Many, many years ago it was not uncommon for a young bride of 20 to have a simple gold band for an engagement ring. Over the years when times became less hard and more money was made and saved, there would be a "graduation" to a larger diamond and ring setting; perhaps for a 10 year anniversary. I remember the stories that past nursing home residents of mine would tell me. How their dress was just a simple frock that their mother made, because the war made it difficult to find special fabric. That for their honeymoon they went just two or three hours away and rented a hotel room by a pretty lake for just a few nights. Their wedding reception consisted of a two tiered white cake, coffee and ham sandwiches in the church basement. There were no white twinkle lights, satin table cloths, a D.J., elaborate bouquets and wedding registries.
As I wait in anticipation to become Mrs. Bolden, I am reminded of how this, my relationship with this man...this is only the beginning. I do not feel worthy to have a sparkly, 1/2 carat diamond ring, as our love and commitment to each other is young and small. It has yet to endure the tests and trials of married life. I do not want to ever give way to the cultural lie that states that I as a loved woman "deserves" to have such a piece of jewelry.
I don't "deserve" anything. That's right. I don't deserve a thing.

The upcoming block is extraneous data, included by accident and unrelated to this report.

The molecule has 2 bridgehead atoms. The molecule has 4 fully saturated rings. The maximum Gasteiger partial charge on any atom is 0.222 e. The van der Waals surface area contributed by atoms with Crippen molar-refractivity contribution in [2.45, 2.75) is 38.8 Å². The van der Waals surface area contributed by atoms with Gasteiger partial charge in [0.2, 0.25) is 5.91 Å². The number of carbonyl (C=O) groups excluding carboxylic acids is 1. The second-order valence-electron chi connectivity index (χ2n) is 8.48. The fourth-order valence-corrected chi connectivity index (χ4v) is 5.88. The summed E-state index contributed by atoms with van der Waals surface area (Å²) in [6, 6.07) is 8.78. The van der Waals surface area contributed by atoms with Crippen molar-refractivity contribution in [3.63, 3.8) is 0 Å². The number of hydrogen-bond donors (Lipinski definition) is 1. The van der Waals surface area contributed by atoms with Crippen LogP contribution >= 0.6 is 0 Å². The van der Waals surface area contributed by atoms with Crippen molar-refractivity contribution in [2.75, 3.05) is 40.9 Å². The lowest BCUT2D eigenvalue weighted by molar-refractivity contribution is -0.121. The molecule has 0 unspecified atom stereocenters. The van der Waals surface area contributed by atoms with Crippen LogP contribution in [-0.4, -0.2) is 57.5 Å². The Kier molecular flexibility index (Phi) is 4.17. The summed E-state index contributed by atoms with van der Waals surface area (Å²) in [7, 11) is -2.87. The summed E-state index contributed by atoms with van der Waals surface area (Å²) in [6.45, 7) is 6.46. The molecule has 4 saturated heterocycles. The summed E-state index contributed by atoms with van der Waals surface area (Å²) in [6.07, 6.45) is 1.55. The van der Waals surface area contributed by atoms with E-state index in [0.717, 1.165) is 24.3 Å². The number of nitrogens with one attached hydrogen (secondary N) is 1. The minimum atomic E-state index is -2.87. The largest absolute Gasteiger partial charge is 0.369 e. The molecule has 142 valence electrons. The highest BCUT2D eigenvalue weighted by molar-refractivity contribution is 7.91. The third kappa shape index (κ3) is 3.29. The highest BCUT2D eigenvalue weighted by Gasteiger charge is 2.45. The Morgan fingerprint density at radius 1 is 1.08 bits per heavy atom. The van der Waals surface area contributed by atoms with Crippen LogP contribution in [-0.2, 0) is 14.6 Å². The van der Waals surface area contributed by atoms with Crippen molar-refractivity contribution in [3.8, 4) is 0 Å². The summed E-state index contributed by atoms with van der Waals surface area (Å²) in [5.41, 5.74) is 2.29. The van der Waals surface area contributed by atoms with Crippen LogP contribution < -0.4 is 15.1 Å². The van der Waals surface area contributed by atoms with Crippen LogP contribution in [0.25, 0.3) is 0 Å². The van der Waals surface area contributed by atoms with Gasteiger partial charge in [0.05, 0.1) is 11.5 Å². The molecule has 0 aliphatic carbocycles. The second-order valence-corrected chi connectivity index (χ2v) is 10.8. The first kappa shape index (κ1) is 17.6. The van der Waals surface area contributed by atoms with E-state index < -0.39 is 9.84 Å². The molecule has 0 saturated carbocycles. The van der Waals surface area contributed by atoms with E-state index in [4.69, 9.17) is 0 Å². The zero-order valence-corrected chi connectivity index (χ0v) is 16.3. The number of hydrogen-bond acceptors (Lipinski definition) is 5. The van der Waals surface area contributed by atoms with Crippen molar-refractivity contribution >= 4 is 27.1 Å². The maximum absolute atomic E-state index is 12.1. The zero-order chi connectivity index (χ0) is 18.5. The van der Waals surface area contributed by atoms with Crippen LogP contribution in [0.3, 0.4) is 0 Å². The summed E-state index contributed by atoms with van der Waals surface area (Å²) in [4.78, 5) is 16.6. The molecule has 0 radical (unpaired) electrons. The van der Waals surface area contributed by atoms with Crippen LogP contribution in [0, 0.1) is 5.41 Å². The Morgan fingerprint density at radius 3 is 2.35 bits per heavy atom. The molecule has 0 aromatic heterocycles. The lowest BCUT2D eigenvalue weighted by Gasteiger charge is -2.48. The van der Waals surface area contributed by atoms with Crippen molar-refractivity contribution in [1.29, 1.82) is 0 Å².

All that has been given to me is due to the graciousness and the goodness of God. All that I am....every good and struggling part of me, that is due to God as well. It is in this simplicity that I find truth. Simplicity found in the chaos of a world of Pinterest, Elle Magazine, and subtle messages delivered in various ways telling me what I need and what I deserve. Maybe it is the current reality that neither myself or my fiancée have any actual money that has helped influence this view point, but for that I am very grateful.
I have found that my lack of resources is directly connected with my ability to see the truth behind why I feel I need or deserve certain things. Marriage is not only a God given gift, but it is an opportunity. God didn't have to bless me with such an amazing man and the opportunity to be His partner and best friend for life; He chose to do this.
I am smiling as I look at my beautiful engagement ring on my left ring finger. It was a gift from Jeremy's granny; a ring that was given to her by a boyfriend of hers that loved the Lord with all his heart, and also loved granny with everything that he was. Granny met this man after her first husband died and planned to marry him, until he passed away unexpectedly.
Granny graciously gave us her engagement ring; she chose to give us her engagement ring. A lost love now viewed as a gain when she witnesses the love between her grandson and myself. Had I been in a Jewelry store I would have never, ever chosen the color ( yellow gold) or the setting of that ring. However, it is the most beautiful, meaningful gift I will probably ever own because of the love behind it. The simple, modest marquee solitaire diamond is exactly enough.
My engagement ring is a representation of my life in Christ. I can plan, dream and actively work towards a specific goal or vision for my life, but when I surrender my life and future marriage to Christ it is more beautiful, inspiring and meaningful in ways that I never could have pictured myself. " In his heart a man plans his course but the Lord determines his steps."-Proverbs 16:9